Sunday Brunch: Button, Button, Who’s Got the Button?


One of the wonderful things about social media is that a random conversation with a friend can send you down a path of memories, a veritable rabbit hole full of fragmented images and bits of conversations. Recently, someone I know mentioned something about buttons (I’ve lost the link to the original thread) and it triggered a visceral memory of my mother’s button box.


My mother is a self-described “sewist,” and has been for as long as I can remember. For much of my early childhood, my clothes were handmade originals, often, when I was very young, produced from scraps of the outfits she made for herself. As a teen, I was spoiled by her ability to see something I liked in a magazine and reproduce it for me, often in the space of a busy weekend.

Sewing is, to my mother, like writing and music are to me.

I do not share her affinity for fiber arts. I resented every moment of standing in line at JoAnn’s or Hancock’s because there was a fabric sale and I was a warm body who could use a second coupon and increase her stash. When she visits, I dread the day she designates for fabric shopping, because the lights and the colors and the sizing on the fabrics literally make me sick. As it has been since I was a kid, my job, on these days, is to push the cart, and hunt down the patterns she wants in the great big drawers.

ButtonBox-02But there is one thing about my mother’s sewing habit that has always intrigued me: buttons.

My mother’s sewing desk, when I was young, was a lovely wooden piece, with a central opening that hid her black, metal, Singer sewing machine from view when not in use. It was often in a window, sun-warmed, it’s French-inspired claw feet darkened from age, but still beautiful. When the sewing machine was stowed, it was a writing desk, but somehow the wood had absorbed the special scent of pins (really machine oil, I’m told). Being near it was like breathing in the essence of my mother’s soul.

My mother was most interested in what lived inside the desk – her machine. I, on the other hand, was completely captivated by the old, red, tea-tin that resided atop it: my mother’s button box.

The tin has been ancient for at least as long as I’ve been alive. Bleecker and Simmons, it said on the front, those names seeming somehow mystical to me. Or at least mythical. And within its brass-colored depths? Oh, the treasures that I found!

It wasn’t all buttons of course.

And it wasn’t buttons that would be used in every-day projects.

For making blouses or pants or jackets or… whatever… my mother would buy new buttons. A sailor-themed outfit might have plastic anchors as fasteners. A jungle print shirt would have tiny lion heads holding it closed. ButtonBox-03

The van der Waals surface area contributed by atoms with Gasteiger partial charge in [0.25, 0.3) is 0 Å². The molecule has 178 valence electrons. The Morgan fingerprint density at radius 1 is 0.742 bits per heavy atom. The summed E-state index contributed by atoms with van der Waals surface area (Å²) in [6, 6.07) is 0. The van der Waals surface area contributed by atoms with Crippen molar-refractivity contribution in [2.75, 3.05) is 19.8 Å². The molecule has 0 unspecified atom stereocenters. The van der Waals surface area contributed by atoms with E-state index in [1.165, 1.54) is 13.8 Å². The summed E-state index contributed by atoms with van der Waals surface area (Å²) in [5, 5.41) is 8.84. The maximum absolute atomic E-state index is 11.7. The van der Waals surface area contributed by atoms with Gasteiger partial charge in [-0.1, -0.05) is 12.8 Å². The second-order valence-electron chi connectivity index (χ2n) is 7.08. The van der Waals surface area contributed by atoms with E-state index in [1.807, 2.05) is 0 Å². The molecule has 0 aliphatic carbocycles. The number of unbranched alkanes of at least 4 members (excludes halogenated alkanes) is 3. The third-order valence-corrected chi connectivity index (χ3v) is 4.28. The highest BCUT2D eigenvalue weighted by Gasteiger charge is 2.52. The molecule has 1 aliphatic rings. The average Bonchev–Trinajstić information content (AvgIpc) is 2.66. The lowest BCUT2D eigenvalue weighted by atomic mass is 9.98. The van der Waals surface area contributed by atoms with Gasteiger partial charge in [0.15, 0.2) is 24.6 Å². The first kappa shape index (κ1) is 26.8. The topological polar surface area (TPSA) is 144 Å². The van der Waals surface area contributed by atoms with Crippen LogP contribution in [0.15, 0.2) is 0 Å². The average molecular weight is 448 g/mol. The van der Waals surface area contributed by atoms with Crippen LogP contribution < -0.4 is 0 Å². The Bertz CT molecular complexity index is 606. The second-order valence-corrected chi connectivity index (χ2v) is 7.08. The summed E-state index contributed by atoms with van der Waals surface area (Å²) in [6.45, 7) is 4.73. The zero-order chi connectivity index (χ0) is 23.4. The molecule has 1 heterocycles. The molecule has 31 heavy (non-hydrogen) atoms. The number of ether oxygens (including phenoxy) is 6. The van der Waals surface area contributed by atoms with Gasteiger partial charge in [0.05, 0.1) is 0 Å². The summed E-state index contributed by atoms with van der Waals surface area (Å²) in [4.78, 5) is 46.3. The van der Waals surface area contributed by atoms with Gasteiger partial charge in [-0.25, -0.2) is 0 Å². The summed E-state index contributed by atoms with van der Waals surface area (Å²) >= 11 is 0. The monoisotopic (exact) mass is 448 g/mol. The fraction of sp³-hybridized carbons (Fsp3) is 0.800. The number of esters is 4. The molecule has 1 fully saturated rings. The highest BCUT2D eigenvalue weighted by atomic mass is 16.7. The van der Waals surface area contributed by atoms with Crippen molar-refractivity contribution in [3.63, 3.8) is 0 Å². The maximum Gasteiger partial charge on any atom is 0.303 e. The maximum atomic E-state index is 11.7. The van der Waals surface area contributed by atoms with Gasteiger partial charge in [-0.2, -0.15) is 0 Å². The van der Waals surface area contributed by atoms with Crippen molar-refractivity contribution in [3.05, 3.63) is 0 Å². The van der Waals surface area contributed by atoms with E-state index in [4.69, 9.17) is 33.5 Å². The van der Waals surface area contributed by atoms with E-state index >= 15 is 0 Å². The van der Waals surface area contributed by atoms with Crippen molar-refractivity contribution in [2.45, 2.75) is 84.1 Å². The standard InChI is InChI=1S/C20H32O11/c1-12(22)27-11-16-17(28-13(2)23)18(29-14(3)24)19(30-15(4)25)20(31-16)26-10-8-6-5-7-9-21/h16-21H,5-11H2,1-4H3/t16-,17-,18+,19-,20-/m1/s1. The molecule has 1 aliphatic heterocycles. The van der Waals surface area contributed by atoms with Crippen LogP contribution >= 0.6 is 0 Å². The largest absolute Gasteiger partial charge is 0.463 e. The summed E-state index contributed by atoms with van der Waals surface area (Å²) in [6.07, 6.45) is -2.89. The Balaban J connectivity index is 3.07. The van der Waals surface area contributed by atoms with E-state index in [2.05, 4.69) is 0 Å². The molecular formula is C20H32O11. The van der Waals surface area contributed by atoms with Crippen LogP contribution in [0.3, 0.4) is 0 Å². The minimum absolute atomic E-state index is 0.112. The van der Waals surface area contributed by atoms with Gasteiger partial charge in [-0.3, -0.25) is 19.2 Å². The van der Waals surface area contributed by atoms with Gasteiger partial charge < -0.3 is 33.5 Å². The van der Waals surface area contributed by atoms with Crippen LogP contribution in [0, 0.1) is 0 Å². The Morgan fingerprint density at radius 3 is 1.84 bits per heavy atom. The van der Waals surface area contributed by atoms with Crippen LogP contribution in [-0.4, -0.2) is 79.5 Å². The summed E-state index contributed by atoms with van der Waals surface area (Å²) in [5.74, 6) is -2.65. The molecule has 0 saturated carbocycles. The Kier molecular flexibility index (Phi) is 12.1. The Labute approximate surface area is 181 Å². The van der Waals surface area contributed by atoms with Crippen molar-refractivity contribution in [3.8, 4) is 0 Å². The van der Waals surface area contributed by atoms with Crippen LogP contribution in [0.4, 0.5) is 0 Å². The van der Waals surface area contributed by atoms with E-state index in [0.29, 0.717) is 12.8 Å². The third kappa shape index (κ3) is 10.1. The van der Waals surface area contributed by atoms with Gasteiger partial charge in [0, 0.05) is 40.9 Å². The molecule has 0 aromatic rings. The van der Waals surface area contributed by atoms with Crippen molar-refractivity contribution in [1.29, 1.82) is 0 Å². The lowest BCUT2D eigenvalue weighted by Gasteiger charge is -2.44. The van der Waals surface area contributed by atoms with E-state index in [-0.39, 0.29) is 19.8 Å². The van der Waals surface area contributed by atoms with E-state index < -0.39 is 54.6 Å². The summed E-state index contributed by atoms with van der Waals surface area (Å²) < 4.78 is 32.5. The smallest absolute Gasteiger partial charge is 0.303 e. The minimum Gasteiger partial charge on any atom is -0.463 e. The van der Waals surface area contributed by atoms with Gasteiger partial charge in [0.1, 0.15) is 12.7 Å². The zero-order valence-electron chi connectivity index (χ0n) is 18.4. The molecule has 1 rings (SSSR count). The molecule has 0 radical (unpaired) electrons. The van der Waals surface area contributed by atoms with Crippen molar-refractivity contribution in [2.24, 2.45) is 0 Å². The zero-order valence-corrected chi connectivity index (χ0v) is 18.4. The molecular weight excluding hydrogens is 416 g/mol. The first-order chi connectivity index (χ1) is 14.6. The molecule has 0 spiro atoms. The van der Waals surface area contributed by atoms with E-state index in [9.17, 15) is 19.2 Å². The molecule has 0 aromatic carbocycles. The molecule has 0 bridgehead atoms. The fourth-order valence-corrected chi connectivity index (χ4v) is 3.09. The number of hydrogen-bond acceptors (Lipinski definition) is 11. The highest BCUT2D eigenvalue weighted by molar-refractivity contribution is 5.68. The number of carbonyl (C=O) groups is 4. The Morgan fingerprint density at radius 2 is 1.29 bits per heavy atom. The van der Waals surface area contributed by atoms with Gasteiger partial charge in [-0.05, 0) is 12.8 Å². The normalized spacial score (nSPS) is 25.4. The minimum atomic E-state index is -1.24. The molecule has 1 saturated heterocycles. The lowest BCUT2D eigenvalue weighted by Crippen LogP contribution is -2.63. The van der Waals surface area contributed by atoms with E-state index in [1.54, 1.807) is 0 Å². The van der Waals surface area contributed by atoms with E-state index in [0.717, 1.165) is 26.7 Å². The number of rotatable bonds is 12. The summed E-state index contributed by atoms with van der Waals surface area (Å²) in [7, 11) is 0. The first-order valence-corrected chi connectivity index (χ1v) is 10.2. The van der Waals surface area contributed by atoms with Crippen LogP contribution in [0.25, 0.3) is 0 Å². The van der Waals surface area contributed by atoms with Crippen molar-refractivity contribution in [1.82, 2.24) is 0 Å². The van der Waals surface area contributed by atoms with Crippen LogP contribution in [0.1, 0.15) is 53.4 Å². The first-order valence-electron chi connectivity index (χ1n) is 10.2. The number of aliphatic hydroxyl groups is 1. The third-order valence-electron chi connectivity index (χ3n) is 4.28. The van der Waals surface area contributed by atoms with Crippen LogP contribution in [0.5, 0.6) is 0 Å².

The buttons (and other tiny trinkets) inside the box, were one-offs. An extra button from a new dress, a lost button from a favorite jacket. A metal button that was leftover after a project. An ancient clip-on earring that might one day be turned into an ornament for a hat or lapel. A jingle bell that had probably been part of one of my ballet or Halloween costumes at one point.

That tiny red tin seemed to hold endless wonders, each with its own history, its own future, its own magic.

My mother’s button box lives in my house now. I keep it on the dresser in the guest room, so she can see it when she comes to visit. It didn’t make the cut when she was packing to move to Mexico nearly twenty years ago, but neither of us could bear to just toss it away.

Sometimes, I think about discarding the buttons that are in it now and starting my own collection of tiny objects. But mostly, I just like that it’s there. It’s a lesson in object permanence – we may not have pictures of many of those garments, but that doesn’t mean they didn’t exist – but it’s also a glimpse into my mother’s soul, and a reminder that while our creative outlets are different, the need to create connects us both.

Postscript: As this is my final “Sunday Brunch” piece, I just wanted to take a moment to thank all of you who have read my stuff both here, and in All Things Girl over the years. Your support has meant so much. And for my fellow editors and contributors, I look forwarding to reading your work in other places, and enjoying it as much as I’ve enjoyed all the words and images you’ve shared here.

About the author: Melissa A. Bartell

Melissa is a writer, voice actor, podcaster, itinerant musician, voracious reader, and collector of hats and rescue dogs. She is the author of The Bathtub Mermaid: Tales from the Holiday Tub. You can learn more about her on her blog, listen to her podcast, or connect with her on on Facebook, Instagram, or Twitter.